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5 Lessons I Have Learned From My Gap Year

16 countries later, I'm still learning.


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Alex

I am a 23 year old American traveler and writer. I am in love with the world - traveling has taug...

Feb 18, 2018

In 2013, after nearly failing high school and having little motivation for anything at all, I decided to take a gap year before going to university.

With help from my parents and hours of researching various countries, I set forth on a two-month backpacking trip to India and Nepal.

Maybe, my parents thought, that trip would wake me up. I was 18 years old and had never been anywhere besides America, Canada, and a resort town in Mexico.

Little did I know that trip would change my life. Five years, an International Relations degree with honors, and 16 countries later, I've compiled a list of the greatest things I've learned while traveling.

1. Humans are far more similar than they are different

It's easy to become stressed and confused in a foreign city of millions of people, few of whom speak your language.

My first day of traveling alone was spent in New Delhi hiding from swindlers, people staring at me, and crowds that I had never experienced the breadth of. It took me a day or two of being very stressed, but then I realized that that humans are far more similar than they are different.

We laugh, we cry, we love, for the most part, we want to help one another. While we might have different languages and cultures, humans wake up in the morning for the same reasons; and in a lot of ways we are all in this together. Once you realize this, traveling becomes a lot less stressful and a lot more fulfilling.

2. A smile goes a long way

You might not be able to talk to a Nepali villager, who speaks ten words of English, about the flaws of their political system. But you can smile and you can laugh, and I promise that little experience will brighten both of your days.

One of my greatest experiences traveling was in a packed train cabin in India for fifteen hours. Only one of the six people in my cabin spoke English, but we all laughed, drank whiskey, and ate food together for fifteen hours straight because despite not sharing a language, I knew a smile would be better than looking down and feeling excluded.

3. Have a level head

Things aren’t always going to go to plan. That’s traveling and that’s life. Your bus might be late by two hours, the guy who promised to drive you back from Semuc Champey might not show up, the trains that you planned on booking might be completely full.

You could either make these experiences kill your time abroad or take advantage of your newfound options. My bus was late, so I talked to locals and ate a great meal; my driver didn’t pick me up, so I hitchhiked on a logging truck; the trains were booked, so I took public buses.

The adventure starts when something goes wrong - be open to what’s ahead. Once in a while, you get shown the light in the strangest of places if you look at it right.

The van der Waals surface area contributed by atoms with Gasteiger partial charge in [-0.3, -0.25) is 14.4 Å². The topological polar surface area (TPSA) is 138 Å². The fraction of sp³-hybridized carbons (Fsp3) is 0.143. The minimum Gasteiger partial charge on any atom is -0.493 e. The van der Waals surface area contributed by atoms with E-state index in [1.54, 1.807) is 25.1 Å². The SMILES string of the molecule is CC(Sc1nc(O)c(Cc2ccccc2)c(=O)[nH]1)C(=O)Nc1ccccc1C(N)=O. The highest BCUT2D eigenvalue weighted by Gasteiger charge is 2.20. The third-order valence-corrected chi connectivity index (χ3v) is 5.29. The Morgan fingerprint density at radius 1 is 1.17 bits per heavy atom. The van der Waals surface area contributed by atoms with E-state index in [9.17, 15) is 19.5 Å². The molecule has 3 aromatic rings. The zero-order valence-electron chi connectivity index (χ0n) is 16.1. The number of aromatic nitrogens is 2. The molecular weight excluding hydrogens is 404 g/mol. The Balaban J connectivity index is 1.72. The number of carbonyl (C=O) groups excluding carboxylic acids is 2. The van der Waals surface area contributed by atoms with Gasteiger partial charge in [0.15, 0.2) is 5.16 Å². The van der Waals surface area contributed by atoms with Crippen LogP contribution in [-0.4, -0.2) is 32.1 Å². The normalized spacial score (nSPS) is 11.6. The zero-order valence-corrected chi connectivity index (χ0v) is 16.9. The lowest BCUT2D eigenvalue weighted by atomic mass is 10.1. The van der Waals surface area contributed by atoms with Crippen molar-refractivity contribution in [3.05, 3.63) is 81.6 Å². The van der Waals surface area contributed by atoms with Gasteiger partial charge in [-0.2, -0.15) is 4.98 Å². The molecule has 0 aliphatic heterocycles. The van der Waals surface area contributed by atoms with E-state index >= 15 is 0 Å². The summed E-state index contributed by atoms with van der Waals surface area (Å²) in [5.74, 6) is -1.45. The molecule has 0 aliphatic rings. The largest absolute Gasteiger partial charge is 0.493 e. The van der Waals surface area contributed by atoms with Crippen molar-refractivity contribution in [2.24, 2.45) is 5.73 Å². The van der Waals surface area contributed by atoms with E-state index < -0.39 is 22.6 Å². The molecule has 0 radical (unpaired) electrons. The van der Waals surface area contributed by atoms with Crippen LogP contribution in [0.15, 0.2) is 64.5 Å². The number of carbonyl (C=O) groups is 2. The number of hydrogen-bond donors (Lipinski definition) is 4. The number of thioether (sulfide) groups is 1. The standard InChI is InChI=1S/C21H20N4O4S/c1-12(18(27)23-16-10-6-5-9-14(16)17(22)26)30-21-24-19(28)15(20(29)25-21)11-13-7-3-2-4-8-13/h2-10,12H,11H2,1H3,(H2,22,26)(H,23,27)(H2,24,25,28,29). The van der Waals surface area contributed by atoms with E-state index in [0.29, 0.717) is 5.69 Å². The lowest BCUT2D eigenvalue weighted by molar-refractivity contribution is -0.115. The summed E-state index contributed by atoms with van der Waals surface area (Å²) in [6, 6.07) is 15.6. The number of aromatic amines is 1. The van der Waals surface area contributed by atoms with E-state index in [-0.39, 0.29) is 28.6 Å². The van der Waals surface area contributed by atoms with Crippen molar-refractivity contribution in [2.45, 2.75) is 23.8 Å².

4. Help others

When you see emaciated children begging for food, it’s hard to keep concentrating on your goal of buying the newest television once you return home. The fact is we probably each have enough money in the first world - a dollar is going to do a lot more for somebody in the third world than it is going to do for us.

Helping others is helping yourself, and once you look at it that way it might very well change your life like it did mine.

5. This world is worth exploring

Everywhere I have gone, I have learned something new and saw something new.

There are nearly 200 countries in this world - you only live in 1 of them. Imagine the stories, the culture, the foods in all of those places. Figuring out the world will help you figure out yourself.

I could continue, but the point is that traveling internationally is one of the best first-hand looks at the human condition that is out there.

In the media we hear of war-torn countries, crime, oppression - essentially, divisions. So from our couch and our cubicle, the world might seem pretty scary and thus our couch and cubicle seem like a pretty nice option after all.

Once you get out there in the world though, you’ll find that the world is very much at peace. The exceptions are few and far between, and the result of these experiences and interactions will give you a sense of hope and happiness that we do not always find in one another.

You’ll also find that many villagers in the countries that you were scared of had known these truths all along. Plus, you’ll have a ton of fun along the way.

By the worldpacker Alex Shur.
Follow my adventures at Eyes of the World Travels


Edef96fd5810160658f501000fe7adb2

Alex

I am a 23 year old American traveler and writer. I am in love with the world - traveling has taug...

Feb 18, 2018


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